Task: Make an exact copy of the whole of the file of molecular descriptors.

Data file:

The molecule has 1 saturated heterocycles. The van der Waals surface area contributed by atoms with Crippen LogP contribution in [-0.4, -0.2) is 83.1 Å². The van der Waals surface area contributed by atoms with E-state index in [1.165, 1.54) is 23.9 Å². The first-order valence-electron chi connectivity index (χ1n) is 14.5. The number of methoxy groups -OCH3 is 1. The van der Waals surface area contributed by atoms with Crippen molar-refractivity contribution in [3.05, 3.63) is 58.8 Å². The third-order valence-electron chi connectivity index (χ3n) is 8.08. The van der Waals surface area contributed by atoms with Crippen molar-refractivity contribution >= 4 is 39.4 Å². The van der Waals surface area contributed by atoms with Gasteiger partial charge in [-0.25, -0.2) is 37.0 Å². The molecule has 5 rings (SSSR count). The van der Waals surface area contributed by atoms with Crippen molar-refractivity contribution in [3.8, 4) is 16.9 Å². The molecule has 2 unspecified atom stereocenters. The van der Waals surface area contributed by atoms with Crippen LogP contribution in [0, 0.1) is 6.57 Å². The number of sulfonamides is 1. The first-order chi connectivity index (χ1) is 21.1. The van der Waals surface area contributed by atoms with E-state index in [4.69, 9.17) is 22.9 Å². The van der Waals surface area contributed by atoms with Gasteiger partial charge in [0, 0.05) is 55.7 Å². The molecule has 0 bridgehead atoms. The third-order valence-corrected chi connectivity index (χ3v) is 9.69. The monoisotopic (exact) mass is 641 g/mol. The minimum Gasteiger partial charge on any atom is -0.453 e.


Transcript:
The molecule has 1 saturated heterocycles. The van der Waals surface area contributed by atoms with Crippen LogP contribution in [-0.4, -0.2) is 83.1 Å². The van der Waals surface area contributed by atoms with E-state index in [1.165, 1.54) is 23.9 Å². The first-order valence-electron chi connectivity index (χ1n) is 14.5. The number of methoxy groups -OCH3 is 1. The van der Waals surface area contributed by atoms with Crippen molar-refractivity contribution in [3.05, 3.63) is 58.8 Å². The third-order valence-electron chi connectivity index (χ3n) is 8.08. The van der Waals surface area contributed by atoms with Crippen molar-refractivity contribution >= 4 is 39.4 Å². The van der Waals surface area contributed by atoms with Gasteiger partial charge in [-0.25, -0.2) is 37.0 Å². The molecule has 5 rings (SSSR count). The van der Waals surface area contributed by atoms with Crippen molar-refractivity contribution in [3.8, 4) is 16.9 Å². The molecule has 2 unspecified atom stereocenters. The van der Waals surface area contributed by atoms with Crippen LogP contribution in [0, 0.1) is 6.57 Å². The number of sulfonamides is 1. The first-order chi connectivity index (χ1) is 21.1. The van der Waals surface area contributed by atoms with E-state index in [4.69, 9.17) is 22.9 Å². The van der Waals surface area contributed by atoms with Gasteiger partial charge in [0, 0.05) is 55.7 Å². The molecule has 0 bridgehead atoms. The third-order valence-corrected chi connectivity index (χ3v) is 9.69. The monoisotopic (exact) mass is 641 g/mol. The minimum Gasteiger partial charge on any atom is -0.453 e.